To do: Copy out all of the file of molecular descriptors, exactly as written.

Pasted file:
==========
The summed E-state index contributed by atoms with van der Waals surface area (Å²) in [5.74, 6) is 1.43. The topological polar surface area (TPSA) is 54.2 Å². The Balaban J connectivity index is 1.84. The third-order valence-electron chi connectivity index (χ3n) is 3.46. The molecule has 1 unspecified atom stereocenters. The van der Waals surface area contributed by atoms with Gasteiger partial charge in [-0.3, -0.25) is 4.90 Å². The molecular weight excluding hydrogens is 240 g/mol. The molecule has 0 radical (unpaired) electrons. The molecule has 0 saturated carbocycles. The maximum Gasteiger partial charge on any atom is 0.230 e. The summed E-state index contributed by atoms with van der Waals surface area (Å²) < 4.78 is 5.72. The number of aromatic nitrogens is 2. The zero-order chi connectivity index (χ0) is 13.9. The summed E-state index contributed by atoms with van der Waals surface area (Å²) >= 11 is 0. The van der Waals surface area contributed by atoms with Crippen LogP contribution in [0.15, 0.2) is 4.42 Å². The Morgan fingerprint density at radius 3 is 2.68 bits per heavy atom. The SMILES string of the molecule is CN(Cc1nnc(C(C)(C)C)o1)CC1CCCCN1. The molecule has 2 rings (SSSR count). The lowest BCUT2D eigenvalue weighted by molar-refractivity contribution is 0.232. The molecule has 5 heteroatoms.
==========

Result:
The summed E-state index contributed by atoms with van der Waals surface area (Å²) in [5.74, 6) is 1.43. The topological polar surface area (TPSA) is 54.2 Å². The Balaban J connectivity index is 1.84. The third-order valence-electron chi connectivity index (χ3n) is 3.46. The molecule has 1 unspecified atom stereocenters. The van der Waals surface area contributed by atoms with Gasteiger partial charge in [-0.3, -0.25) is 4.90 Å². The molecular weight excluding hydrogens is 240 g/mol. The molecule has 0 radical (unpaired) electrons. The molecule has 0 saturated carbocycles. The maximum Gasteiger partial charge on any atom is 0.230 e. The summed E-state index contributed by atoms with van der Waals surface area (Å²) < 4.78 is 5.72. The number of aromatic nitrogens is 2. The zero-order chi connectivity index (χ0) is 13.9. The summed E-state index contributed by atoms with van der Waals surface area (Å²) >= 11 is 0. The van der Waals surface area contributed by atoms with Crippen LogP contribution in [0.15, 0.2) is 4.42 Å². The Morgan fingerprint density at radius 3 is 2.68 bits per heavy atom. The SMILES string of the molecule is CN(Cc1nnc(C(C)(C)C)o1)CC1CCCCN1. The molecule has 2 rings (SSSR count). The lowest BCUT2D eigenvalue weighted by molar-refractivity contribution is 0.232. The molecule has 5 heteroatoms.